Ethically, when a patient is deemed to not lack capacity, they are then in a position where they may be able to provide informed consent to treatment. For the patient to have informed consent they must have received or have the four components needed to make informed consent. The patient must have the capacity to make the decision. The Paramedic must fully explain the treatment, the side effects of the treatment, the risks of having the treatment and the risks of not having the treatment whilst also explaining the probability of said risks occurring. The patient must fully understand the information that has been given to them by the Paramedic and the patient must then voluntarily give consent to treatment without coercion from a third party such as a relative, friend, or the health care provider (David, 2010). In healthcare, the idea of consent may be sometimes misunderstood as doing what the doctor says which, in modern days, is not the case. There has been debate as to whether consent was sought in the past, due to the fact the patient placed trust in the physician’s beneficence (aim to reduce harm to the patient) and non-maleficence (doing no harm to patients intentionally) and therefore trusted in what the clinician was doing (Habiba, 2000). Beneficence and non-maleficence are two of the four ethical principles.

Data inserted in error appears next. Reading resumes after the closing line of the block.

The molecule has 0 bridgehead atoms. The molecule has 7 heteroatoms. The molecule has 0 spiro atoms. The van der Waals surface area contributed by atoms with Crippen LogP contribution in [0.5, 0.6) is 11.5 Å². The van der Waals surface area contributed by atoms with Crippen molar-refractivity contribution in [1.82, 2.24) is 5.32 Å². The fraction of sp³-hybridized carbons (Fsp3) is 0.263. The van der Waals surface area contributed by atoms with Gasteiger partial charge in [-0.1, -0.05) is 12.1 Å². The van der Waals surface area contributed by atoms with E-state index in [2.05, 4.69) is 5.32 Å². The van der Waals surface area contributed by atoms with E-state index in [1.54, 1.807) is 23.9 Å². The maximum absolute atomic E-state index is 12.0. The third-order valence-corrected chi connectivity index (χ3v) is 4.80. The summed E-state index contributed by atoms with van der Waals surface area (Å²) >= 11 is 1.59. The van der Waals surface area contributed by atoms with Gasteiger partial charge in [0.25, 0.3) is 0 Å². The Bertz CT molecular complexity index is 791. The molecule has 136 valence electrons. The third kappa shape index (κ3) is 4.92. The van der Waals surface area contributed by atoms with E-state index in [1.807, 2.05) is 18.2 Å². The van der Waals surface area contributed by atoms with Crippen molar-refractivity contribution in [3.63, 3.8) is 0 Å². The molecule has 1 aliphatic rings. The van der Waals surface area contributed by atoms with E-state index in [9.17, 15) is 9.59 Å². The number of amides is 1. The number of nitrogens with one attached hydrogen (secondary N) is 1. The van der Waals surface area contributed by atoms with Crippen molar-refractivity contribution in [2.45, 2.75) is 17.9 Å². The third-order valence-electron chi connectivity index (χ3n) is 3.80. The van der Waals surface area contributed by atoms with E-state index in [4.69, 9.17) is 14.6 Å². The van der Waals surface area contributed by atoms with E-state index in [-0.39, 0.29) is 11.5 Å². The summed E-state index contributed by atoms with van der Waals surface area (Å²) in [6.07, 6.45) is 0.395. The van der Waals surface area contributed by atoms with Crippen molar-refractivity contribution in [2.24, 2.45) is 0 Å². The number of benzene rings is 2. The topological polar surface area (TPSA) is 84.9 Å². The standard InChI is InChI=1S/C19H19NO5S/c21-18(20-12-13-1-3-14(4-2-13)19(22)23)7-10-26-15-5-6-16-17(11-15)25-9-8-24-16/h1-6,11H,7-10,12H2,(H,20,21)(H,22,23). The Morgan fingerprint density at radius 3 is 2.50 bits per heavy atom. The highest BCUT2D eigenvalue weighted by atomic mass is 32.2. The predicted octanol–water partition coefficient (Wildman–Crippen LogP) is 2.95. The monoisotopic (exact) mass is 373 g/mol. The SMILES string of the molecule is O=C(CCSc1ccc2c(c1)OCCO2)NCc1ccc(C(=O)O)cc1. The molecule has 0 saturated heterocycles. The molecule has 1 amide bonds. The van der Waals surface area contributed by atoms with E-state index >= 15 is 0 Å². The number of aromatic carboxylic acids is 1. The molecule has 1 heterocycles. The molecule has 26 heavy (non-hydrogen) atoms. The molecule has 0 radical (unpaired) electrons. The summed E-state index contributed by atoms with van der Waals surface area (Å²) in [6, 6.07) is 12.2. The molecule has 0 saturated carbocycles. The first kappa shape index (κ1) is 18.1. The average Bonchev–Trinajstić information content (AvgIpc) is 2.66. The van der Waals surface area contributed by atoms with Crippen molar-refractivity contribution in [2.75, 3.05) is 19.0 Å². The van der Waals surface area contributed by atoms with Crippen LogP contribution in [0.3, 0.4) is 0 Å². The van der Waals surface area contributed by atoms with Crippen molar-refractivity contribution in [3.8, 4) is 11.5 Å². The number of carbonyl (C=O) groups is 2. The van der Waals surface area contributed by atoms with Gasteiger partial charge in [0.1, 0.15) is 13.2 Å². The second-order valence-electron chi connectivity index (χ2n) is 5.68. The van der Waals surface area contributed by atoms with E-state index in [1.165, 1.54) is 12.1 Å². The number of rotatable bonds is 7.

The assessment of whether someone lacks mental capacity is vital in the Paramedic’s ability to use alternative pathways and referral systems. As Paramedics are highly skilled, autonomous practitioners and work in a variety of out-of-hospital areas, such as public places, patients own homes, and residential care settings, it sometimes proves more relevant to discharge patients from care on scene (Ball, 2005). To do this safely, in a way which will cause no further harm for the patient, the patient must have mental capacity to make their own decisions regarding their care and treatment. The key definition of mental capacity comes from the Mental Capacity Act (2005) which states that capacity is the ability of an individual to make their own decisions regarding specific elements of their life (Mental Capacity Act, 2005). Patients are only able to give informed consent to treatment/intervention if they have mental capacity and therefore it is imperative that Paramedics can effectively assess whether a patient lacks capacity. In assessing whether an individual lacks mental capacity, the paramedic is showing respect for the patient’s autonomy which is one of the four ethical principles.